As Christian writers, we often lose touch with the real state of the world in which we live. A continued observance of mine is that real sin and real life challenges are not present in Christian fiction--not in any meaningful way. Many friends no longer read Christian novels because they do not speak to today's Christian woman, nor today's Christian. They focus on a narrow sliver of the book-buying market because it's less of a risk. This leaves the rest of us craving for a heroine that has her wits about her--and demonstrates it; who isn't afraid to get a little stink on her when witnessing to a drunk; who doesn't back down from today's social issues. You don't see this in Christian novels.
It's not there.
What we get is a gaggle of sickening-sweet female characters with no more idea how do pray with a drug-addicted mom than she can fly under her own power. But she is entertaining. You, me, each of us are placed here in this period of time to minister to this generation--for such a time as this. If God wanted us living in the 1950's, He would have placed us there. We can't live blissfully unaware of how deeply sin permeates the world.
Our novels reflect an abject refusal to minister to this generation.
Our novels do not reflect child abuse, drunkenness, drug addiction, infidelity, incest, spiritual warfare, intercessory prayer or sacrificial living. They do not reflect the power of God to heal, restore, transform, and regenerate the most diseased soul. They do not reflect God as Almighty, God of the Angel Armies, Jehovah-jireh, King of kings, Lord of lords. The God that still works miracles on a daily basis. But He is portrayed as very nice.
Christian novels do reflect the overwhelming focus on the buck (rather than evangelism nor even accurate Biblical information). Here's an example: In the secular market, vampire books are all the rage. So, hey, let's write Christian vampire novels. Right. Christian and vampire, they belong in the same sentence. Not. Yet many novelists (who also claim Christianity) will convince themselves that "God gave me this story" and that somehow everyone is supposed to overlook a book steeped in satanic imagery. We're not supposed to see it for what it is: a travesty. There's nothing Christian about such books. But, they are entertaining.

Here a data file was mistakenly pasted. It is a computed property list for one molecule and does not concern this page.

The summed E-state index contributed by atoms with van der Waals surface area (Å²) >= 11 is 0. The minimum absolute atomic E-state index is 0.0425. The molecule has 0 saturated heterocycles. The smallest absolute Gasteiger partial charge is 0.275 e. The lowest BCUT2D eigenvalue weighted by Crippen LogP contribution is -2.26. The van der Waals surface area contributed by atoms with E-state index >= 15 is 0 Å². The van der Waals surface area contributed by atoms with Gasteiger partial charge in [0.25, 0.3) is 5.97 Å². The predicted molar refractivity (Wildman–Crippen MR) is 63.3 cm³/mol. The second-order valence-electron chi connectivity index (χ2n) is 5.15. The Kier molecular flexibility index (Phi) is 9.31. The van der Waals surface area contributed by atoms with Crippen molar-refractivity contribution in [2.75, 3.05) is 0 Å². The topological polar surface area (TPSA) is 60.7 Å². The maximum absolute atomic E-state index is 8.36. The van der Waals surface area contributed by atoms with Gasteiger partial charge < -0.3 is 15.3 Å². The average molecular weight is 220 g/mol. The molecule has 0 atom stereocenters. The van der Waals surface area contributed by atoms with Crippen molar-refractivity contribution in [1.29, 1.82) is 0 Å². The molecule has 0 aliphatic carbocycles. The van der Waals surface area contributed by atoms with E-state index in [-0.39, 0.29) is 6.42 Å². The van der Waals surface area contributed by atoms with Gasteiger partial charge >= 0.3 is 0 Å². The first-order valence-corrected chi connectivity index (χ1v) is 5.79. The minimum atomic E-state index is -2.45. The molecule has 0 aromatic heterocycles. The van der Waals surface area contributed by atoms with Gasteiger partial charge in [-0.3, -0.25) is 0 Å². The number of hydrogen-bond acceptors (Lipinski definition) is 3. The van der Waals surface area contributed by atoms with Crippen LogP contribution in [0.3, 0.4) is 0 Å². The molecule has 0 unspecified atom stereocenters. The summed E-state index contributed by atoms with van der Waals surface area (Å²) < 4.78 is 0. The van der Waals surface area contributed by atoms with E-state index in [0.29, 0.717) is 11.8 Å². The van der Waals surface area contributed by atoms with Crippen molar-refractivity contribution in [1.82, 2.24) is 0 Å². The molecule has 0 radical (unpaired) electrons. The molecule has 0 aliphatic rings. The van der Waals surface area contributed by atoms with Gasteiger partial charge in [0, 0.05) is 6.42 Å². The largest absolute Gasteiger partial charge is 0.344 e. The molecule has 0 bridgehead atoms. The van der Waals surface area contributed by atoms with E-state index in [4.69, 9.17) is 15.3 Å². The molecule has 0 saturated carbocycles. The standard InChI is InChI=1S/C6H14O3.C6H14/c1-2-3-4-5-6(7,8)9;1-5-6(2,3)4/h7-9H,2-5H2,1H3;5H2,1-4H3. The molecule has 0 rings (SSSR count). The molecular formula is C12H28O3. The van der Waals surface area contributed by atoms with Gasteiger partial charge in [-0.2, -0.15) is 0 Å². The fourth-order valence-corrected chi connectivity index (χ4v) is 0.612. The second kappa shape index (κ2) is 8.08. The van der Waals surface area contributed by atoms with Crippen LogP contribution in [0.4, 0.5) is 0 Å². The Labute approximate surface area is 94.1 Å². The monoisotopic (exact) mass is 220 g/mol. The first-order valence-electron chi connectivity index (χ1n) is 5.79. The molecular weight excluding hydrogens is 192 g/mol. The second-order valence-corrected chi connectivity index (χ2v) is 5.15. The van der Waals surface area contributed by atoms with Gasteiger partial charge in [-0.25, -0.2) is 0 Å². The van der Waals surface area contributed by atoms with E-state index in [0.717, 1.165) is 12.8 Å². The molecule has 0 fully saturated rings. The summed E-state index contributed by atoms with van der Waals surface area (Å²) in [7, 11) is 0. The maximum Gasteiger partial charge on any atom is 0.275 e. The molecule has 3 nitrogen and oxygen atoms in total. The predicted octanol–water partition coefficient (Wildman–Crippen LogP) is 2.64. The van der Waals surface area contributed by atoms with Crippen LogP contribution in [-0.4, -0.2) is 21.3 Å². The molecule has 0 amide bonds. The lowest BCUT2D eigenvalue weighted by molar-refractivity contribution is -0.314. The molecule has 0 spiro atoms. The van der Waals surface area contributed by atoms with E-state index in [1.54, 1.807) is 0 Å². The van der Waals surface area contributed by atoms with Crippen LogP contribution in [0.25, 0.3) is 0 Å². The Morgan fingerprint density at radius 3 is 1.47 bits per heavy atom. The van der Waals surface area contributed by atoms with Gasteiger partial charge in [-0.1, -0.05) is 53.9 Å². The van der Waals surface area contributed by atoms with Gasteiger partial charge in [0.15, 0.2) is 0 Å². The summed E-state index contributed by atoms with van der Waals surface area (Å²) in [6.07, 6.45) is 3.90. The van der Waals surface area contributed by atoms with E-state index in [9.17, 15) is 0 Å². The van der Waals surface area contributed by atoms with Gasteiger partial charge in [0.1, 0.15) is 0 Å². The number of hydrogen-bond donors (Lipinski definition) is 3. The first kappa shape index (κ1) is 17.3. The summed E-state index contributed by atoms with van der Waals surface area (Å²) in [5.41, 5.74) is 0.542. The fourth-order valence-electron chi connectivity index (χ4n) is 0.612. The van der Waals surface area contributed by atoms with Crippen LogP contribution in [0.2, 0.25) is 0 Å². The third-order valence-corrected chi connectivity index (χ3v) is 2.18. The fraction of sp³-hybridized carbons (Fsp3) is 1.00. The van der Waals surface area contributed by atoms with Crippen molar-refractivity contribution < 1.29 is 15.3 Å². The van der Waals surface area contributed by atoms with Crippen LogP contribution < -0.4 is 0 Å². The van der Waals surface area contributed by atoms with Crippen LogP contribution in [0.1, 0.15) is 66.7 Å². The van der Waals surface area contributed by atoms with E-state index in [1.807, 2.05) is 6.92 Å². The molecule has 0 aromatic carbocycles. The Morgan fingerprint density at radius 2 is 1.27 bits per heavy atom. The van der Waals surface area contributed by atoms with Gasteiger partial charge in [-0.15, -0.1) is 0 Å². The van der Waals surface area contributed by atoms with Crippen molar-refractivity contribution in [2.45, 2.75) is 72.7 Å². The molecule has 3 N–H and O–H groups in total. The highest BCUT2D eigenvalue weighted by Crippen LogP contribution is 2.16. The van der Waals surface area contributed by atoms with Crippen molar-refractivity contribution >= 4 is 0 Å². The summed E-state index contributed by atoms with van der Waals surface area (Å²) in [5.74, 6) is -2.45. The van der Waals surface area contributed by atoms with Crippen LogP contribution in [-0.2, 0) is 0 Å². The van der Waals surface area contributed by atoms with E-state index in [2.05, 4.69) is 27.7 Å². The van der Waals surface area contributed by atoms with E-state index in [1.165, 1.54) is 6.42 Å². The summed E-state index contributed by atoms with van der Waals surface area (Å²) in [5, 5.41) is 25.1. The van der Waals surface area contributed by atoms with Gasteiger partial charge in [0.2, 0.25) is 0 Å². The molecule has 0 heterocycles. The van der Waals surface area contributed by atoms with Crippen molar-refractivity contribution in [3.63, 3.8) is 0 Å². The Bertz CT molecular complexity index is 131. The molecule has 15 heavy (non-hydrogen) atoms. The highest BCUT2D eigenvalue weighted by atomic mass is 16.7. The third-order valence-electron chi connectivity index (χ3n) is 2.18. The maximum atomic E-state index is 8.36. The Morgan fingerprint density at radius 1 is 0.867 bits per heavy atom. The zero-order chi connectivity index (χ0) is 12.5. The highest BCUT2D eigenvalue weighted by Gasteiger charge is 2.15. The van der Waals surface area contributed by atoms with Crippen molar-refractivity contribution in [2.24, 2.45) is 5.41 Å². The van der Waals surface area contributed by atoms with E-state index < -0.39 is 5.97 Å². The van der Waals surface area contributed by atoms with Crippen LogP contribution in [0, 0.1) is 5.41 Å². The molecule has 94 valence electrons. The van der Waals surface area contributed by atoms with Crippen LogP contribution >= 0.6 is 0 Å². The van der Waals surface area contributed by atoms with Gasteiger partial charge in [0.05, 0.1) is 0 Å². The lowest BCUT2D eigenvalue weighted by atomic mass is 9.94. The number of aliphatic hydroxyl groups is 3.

How can we, as Christian writers, speak to this generation? Begin first by creating real characters. I say this specifically of females in Christian novels. I've worked with women of God who put the devil to his heels as a matter of course. Who are not afraid to perspire in prayer; not afraid to get wrap their arms around a homeless person and welcome them in the church; not afraid to get a little dirt on them. We need characters with grit, tenacity, and meat to their substance. Women who know God and how to pray. When Christian writers start crafting relevant messages to this generation, then I will start reading Christian fiction again.
Until then, I'll stick with the Bible.
It has strong women, not afraid to risk public condemnation, not afraid to lead appropriately, not afraid to stand on God's word no matter what. Ever heard of Deborah? Abigail? Phoebe? Rahab? Ruth? Mary Magdalene? Women with some meat to their character.
What else of human nature is in the Bible? Rape, incest, murder, drunkenness, greed, deceit, stealing, adultery, lying, corrupt governments, oppression of lower classes, wickedness at every level. If God set the standard to face life issues head-on, why then aren't we following suit? Why aren't we writing to our generation? Many use the pat answer that the business end of the writing world gives: no market. I'd like to make a correction to that statement: No tapped market. I'm here and I'd like to see such books, many of my friends who no longer read Christian novels feel the same way.
We're here. We're untapped. We're waiting.